Did anyone get their predictions for the 2020 property market right? I suspect not. We’d barely heard of Covid back in January last year and, if we had, we would have probably written off the housing market for half a decade.
But look at property now. Prices are up 5 per cent on average and so too is the volume of sales: £62 billion of extra transactions according to Zoopla compared to 2019. And that's despite the economic hit we've experienced over the last year. I’d suggest the upward trajectory will continue, albeit with a few wobbles. This market movement is being driven by macro factors, not local ones. Low interest rates and economic optimism surrounding a 2021 vaccine could mean continued growth. U-turns on planning policy and delays in house building caused by the first lockdown will mean demand will continue to outstrip supply for some time. The priorities of many home owners have changed drastically in 2020, providing plenty of impetus to plan a move.
That doesn’t mean prices will grow everywhere. Urban areas are still finding their pricing level. They’ve probably begun to bottom out now though. When it comes to making your decision as to whether to buy, move up or even purchase a second property consider these key longer-term issues.
High speed internet connectivity is essential. Public transport nodes will drive local markets despite the move towards working from home; people need a backup plan should office working return at a later date. Repurposing of real estate will provide opportunity as offices are increasingly changed into residential properties. There remains a premium on outdoor space.
Here are my five top calls for property investments in 2021:
CrossRail and the Elizabeth Line
If you are in London or the South East, look again at the stops on the CrossRail and Elizabeth Line. This much delayed addition to London's tube is due to open in 2022 (bar any more delays) and will drive demand in the capital for some years to come. Now's the time to invest. In town, investigate east around Whitechapel or Maryland and west around Acton Main Line. You’ll get more for your money and find some outside space.
Leaving London? Look at Berkshire
If you want to move out of London, the biggest opportunity presents itself around the stops to the west in Berkshire. The travel times into the centre of town are manageable, especially if you’re not going to be required to work in the office five days a week. Travel times to central London will shrink. Value for money and quality of life and housing is significantly better. Look around Maidenhead, Twyford and Iver.
The seaside locations will continue to rise in popularity. If you have some time at home or want a better work/life balance where better than the English seaside? And there’s a lot of value to be found in many neglected or overlooked towns. Steer clear of Brighton, it’s fully priced, as are the established seaside towns such as Southwold or Aldeburgh. Look into Kent (Whitstable, Broadstairs, Romney or Dymchurch) and Essex’s coastline towns and villages (Maldon, Chalkwell, Frinton-on-Sea or Walton-on-the-Naze).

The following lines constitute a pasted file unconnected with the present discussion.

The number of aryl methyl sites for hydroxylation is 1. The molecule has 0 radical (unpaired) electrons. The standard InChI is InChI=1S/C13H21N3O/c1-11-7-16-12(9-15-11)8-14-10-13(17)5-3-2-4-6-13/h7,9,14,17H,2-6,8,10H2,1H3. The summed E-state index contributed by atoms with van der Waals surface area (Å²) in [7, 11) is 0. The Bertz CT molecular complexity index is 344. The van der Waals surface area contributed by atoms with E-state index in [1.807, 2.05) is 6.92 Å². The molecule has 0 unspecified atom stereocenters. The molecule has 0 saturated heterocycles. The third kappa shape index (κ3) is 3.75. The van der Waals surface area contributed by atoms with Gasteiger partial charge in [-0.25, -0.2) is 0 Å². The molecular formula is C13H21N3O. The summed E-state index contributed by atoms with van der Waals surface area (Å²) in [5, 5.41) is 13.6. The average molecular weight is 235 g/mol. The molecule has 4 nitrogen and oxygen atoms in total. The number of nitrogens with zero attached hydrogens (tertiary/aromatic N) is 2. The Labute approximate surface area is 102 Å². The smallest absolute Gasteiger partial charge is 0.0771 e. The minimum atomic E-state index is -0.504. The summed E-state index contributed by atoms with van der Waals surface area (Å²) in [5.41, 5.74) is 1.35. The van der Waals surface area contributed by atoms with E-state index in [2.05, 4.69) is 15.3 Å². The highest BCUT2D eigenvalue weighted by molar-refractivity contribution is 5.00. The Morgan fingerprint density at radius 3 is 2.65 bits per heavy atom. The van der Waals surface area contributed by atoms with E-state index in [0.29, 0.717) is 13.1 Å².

If you’re prepared to have a longer commute, Diss in Norfolk is 1hr 40 on the train from London. Property prices are such that you could buy a three-bedroom Victorian terraced house with off street parking and a garden for under £300k.
The Northern market
Around the country satellites to the bigger towns and cities will continue to grow in popularity. A two-bed apartment in a city centre, normally translates to a three- or four-bedroom house outside. And that will come with outside space too. Expect a big push to repair the northern towns and cities and if work takes you to Manchester, Birmingham or Leeds… buy rather than rent. The Manchester market, in particular, has been delivering a healthy return for some years. But if it's space you're after, don’t neglect the towns and villages that surround these big cities. You’ll get more for your money.
For quite a while now there’s been a huge push to build new homes. Of course, this sometimes presents a buying opportunity if the developer has a rump of a development to sell. But these markets move differently from others because they take a while to establish themselves. Period property has been neglected for a while and presents the greatest uplift potential. There seems not to be an appetite to do work. But there’s a huge benefit in upgrading, extending or refurbishing a property if you have the inclination and resolve. It can be good fun as well.
Snap up an urban bargain
Longer term, if you can wait, towards the end of the year, expect central urban locations to begin to regain their composure. After the mass exodus to the countryside, they will start to look cheap. When shops and restaurants re-open and people begin to remember why they lived in an urban setting, especially for the younger crowd, there may be a deal or two to be had. Particularly if you’re prepared to buy a period property that needs some work.
James Max is a qualified chartered surveyor and presents the Early Breakfast Show every weekday on TalkRADIO